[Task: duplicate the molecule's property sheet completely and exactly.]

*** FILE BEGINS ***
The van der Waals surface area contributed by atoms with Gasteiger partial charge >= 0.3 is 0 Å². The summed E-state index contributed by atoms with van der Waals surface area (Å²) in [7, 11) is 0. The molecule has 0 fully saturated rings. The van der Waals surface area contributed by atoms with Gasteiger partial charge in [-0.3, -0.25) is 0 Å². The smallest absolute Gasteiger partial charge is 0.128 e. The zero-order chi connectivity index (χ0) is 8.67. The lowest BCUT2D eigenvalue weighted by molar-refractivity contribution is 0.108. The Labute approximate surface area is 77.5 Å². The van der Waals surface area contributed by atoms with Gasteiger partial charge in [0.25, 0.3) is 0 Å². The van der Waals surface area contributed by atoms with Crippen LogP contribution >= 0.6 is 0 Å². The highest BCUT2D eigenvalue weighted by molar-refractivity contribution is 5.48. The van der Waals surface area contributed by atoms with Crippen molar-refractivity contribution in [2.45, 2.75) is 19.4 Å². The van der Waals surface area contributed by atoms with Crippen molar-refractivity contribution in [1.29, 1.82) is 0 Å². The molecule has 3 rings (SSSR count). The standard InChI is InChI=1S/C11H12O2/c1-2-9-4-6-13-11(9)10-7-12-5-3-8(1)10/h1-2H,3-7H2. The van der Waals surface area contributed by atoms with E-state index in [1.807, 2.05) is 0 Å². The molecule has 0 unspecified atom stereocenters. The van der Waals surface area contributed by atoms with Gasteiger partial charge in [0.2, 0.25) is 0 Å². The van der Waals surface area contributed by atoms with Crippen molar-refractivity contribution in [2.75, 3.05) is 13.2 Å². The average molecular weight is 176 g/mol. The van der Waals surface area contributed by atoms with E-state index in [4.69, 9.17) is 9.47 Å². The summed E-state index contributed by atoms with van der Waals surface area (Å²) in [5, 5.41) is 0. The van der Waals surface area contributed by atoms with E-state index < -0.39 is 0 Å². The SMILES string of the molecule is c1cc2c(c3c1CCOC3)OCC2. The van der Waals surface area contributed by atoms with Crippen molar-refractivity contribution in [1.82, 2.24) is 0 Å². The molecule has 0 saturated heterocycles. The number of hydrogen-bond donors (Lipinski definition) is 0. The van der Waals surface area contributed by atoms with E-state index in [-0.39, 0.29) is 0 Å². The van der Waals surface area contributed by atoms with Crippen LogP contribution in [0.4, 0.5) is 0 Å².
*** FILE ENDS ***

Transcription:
The van der Waals surface area contributed by atoms with Gasteiger partial charge >= 0.3 is 0 Å². The summed E-state index contributed by atoms with van der Waals surface area (Å²) in [7, 11) is 0. The molecule has 0 fully saturated rings. The van der Waals surface area contributed by atoms with Gasteiger partial charge in [-0.3, -0.25) is 0 Å². The smallest absolute Gasteiger partial charge is 0.128 e. The zero-order chi connectivity index (χ0) is 8.67. The lowest BCUT2D eigenvalue weighted by molar-refractivity contribution is 0.108. The Labute approximate surface area is 77.5 Å². The van der Waals surface area contributed by atoms with Gasteiger partial charge in [0.25, 0.3) is 0 Å². The van der Waals surface area contributed by atoms with Crippen LogP contribution >= 0.6 is 0 Å². The highest BCUT2D eigenvalue weighted by molar-refractivity contribution is 5.48. The van der Waals surface area contributed by atoms with Crippen molar-refractivity contribution in [2.45, 2.75) is 19.4 Å². The van der Waals surface area contributed by atoms with Crippen molar-refractivity contribution in [1.29, 1.82) is 0 Å². The molecule has 3 rings (SSSR count). The standard InChI is InChI=1S/C11H12O2/c1-2-9-4-6-13-11(9)10-7-12-5-3-8(1)10/h1-2H,3-7H2. The van der Waals surface area contributed by atoms with E-state index in [1.807, 2.05) is 0 Å². The molecule has 0 unspecified atom stereocenters. The van der Waals surface area contributed by atoms with Gasteiger partial charge in [0.2, 0.25) is 0 Å². The van der Waals surface area contributed by atoms with Crippen molar-refractivity contribution in [2.75, 3.05) is 13.2 Å². The average molecular weight is 176 g/mol. The van der Waals surface area contributed by atoms with E-state index in [4.69, 9.17) is 9.47 Å². The summed E-state index contributed by atoms with van der Waals surface area (Å²) in [5, 5.41) is 0. The van der Waals surface area contributed by atoms with E-state index < -0.39 is 0 Å². The SMILES string of the molecule is c1cc2c(c3c1CCOC3)OCC2. The van der Waals surface area contributed by atoms with Crippen molar-refractivity contribution in [1.82, 2.24) is 0 Å². The molecule has 0 saturated heterocycles. The number of hydrogen-bond donors (Lipinski definition) is 0. The van der Waals surface area contributed by atoms with E-state index in [-0.39, 0.29) is 0 Å². The van der Waals surface area contributed by atoms with Crippen LogP contribution in [0.4, 0.5) is 0 Å².